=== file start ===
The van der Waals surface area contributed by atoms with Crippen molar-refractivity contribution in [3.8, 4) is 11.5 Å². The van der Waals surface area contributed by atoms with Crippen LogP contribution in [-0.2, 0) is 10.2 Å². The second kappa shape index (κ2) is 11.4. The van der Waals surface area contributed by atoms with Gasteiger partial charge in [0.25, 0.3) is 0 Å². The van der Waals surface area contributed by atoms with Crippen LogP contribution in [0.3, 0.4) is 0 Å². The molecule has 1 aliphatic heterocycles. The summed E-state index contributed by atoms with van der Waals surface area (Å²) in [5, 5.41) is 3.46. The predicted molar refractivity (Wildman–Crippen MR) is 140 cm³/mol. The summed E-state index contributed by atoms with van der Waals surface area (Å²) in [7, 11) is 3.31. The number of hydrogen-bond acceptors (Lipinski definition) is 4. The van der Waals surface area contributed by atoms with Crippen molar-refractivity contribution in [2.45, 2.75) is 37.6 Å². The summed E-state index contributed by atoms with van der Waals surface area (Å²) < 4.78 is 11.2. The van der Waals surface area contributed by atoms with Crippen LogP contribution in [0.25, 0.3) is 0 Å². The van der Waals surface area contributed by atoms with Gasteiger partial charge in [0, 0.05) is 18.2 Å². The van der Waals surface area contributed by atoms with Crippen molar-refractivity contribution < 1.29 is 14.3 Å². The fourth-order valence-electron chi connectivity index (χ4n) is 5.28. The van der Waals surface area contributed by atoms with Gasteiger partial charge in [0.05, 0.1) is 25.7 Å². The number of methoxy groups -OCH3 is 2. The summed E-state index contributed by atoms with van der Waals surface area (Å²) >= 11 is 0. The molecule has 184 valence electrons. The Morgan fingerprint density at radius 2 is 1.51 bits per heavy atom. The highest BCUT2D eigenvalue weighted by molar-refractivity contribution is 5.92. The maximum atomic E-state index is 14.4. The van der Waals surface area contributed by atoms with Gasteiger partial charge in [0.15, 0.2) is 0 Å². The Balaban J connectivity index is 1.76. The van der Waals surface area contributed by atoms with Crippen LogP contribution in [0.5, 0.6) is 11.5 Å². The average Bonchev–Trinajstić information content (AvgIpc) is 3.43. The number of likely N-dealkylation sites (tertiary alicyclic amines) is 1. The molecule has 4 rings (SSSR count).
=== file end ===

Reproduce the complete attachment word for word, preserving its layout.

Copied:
The van der Waals surface area contributed by atoms with Crippen molar-refractivity contribution in [3.8, 4) is 11.5 Å². The van der Waals surface area contributed by atoms with Crippen LogP contribution in [-0.2, 0) is 10.2 Å². The second kappa shape index (κ2) is 11.4. The van der Waals surface area contributed by atoms with Gasteiger partial charge in [0.25, 0.3) is 0 Å². The van der Waals surface area contributed by atoms with Crippen LogP contribution in [0.3, 0.4) is 0 Å². The molecule has 1 aliphatic heterocycles. The summed E-state index contributed by atoms with van der Waals surface area (Å²) in [5, 5.41) is 3.46. The predicted molar refractivity (Wildman–Crippen MR) is 140 cm³/mol. The summed E-state index contributed by atoms with van der Waals surface area (Å²) in [7, 11) is 3.31. The number of hydrogen-bond acceptors (Lipinski definition) is 4. The van der Waals surface area contributed by atoms with Crippen molar-refractivity contribution in [2.45, 2.75) is 37.6 Å². The summed E-state index contributed by atoms with van der Waals surface area (Å²) < 4.78 is 11.2. The van der Waals surface area contributed by atoms with Crippen LogP contribution in [0.25, 0.3) is 0 Å². The van der Waals surface area contributed by atoms with Gasteiger partial charge in [0, 0.05) is 18.2 Å². The van der Waals surface area contributed by atoms with Crippen molar-refractivity contribution < 1.29 is 14.3 Å². The fourth-order valence-electron chi connectivity index (χ4n) is 5.28. The van der Waals surface area contributed by atoms with Gasteiger partial charge in [0.05, 0.1) is 25.7 Å². The number of methoxy groups -OCH3 is 2. The summed E-state index contributed by atoms with van der Waals surface area (Å²) >= 11 is 0. The molecule has 184 valence electrons. The Morgan fingerprint density at radius 2 is 1.51 bits per heavy atom. The highest BCUT2D eigenvalue weighted by molar-refractivity contribution is 5.92. The maximum atomic E-state index is 14.4. The van der Waals surface area contributed by atoms with Gasteiger partial charge in [0.15, 0.2) is 0 Å². The Balaban J connectivity index is 1.76. The van der Waals surface area contributed by atoms with Crippen LogP contribution in [0.5, 0.6) is 11.5 Å². The average Bonchev–Trinajstić information content (AvgIpc) is 3.43. The number of likely N-dealkylation sites (tertiary alicyclic amines) is 1. The molecule has 4 rings (SSSR count).